• “But they do jibe with some other indicators showing inflation is rising beneath the surface.”

FT – US has more than 5,600 banks. Consolidation is coming – Ben McLannahan 5/22

  • “The US’s banks have largely sat out the mergers and acquisitions wave of recent years. While deal records have fallen in almost every other sector, big banks have done almost nothing, shrinking rather than expanding. And merger activity among small and mid-sized banks — some 5,607 of them, at last count — has been subdued.”
  • “But when Fifth Third Bancorp of Cincinnati revealed its $4.7bn swoop for Chicago’s MB Financial on Monday morning, shares in other Chicago-area banks began to move, too. Wintrust, a similar-sized bank based in Rosemont, Illinois, ended the day up almost 4%, while First Midwest of Itasca closed up 3%.”
  • “The implications were obvious: after years of thin activity in bank M&A, this deal could mark a turn.” 
  • “The conditions for dealmaking look better than at any time since the financial crisis. Higher interest rates and lower taxes have pumped up bank profits, giving management teams stronger platforms from which to contemplate doing something radical.”

WSJ – Rising Dollar Sparks Tumult in Emerging Markets – Ira Iosebashvili, Josh Zumbrun, and Julie Wernau 5/21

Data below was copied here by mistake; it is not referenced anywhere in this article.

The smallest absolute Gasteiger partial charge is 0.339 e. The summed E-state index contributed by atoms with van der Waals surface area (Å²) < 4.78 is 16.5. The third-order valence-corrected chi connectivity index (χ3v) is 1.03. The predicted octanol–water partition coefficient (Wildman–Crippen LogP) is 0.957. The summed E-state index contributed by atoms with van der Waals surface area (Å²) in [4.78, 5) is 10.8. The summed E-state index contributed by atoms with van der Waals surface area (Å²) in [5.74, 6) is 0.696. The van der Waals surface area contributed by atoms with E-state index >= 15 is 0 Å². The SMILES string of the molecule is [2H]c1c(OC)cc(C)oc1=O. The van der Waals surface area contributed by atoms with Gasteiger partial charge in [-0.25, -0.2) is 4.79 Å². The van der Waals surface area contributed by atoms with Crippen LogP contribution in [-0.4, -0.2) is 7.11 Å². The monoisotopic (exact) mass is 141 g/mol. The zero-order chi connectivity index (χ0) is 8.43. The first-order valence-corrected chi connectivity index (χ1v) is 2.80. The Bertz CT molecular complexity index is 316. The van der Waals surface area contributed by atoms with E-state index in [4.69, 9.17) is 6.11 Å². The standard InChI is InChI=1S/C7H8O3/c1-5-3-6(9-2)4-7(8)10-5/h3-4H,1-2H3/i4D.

• “U.S. currency’s rally puts spotlight on weaknesses in a broad range of emerging-market assets.”

Real Estate

WSJ – Who Needs a Down Payment? Trade In Your Old Home Instead – Laura Kusisto 5/22

  • “Opendoor offers to take the hassle out of selling an old home to buy a new one.”

WSJ – Daily Shot: John Burns RE – Home Builder Land Acquisitions 5/23

Energy

FT – The geopolitics of electric cars will be messy – Henry Sanderson 5/22

  • “Oil has had a leading role in geopolitics over the past 100 years, sucking western powers into an often disastrous dependence on the Middle East.”
  • “While black gold, as oil is sometimes known, is not always the overt cause of conflict, it is linked to between one quarter and a half of all interstate conflicts globally between 1973 and 2012, according to a 2013 study by Jeff Colgan of Brown University.”
  • “But it would be a mistake to assume that geopolitical tensions will miraculously ease in a future in which renewable energy sources dominate. Building wind turbines and creating lithium-ion batteries requires metals and raw materials from those countries which are blessed, or potentially cursed, with them.”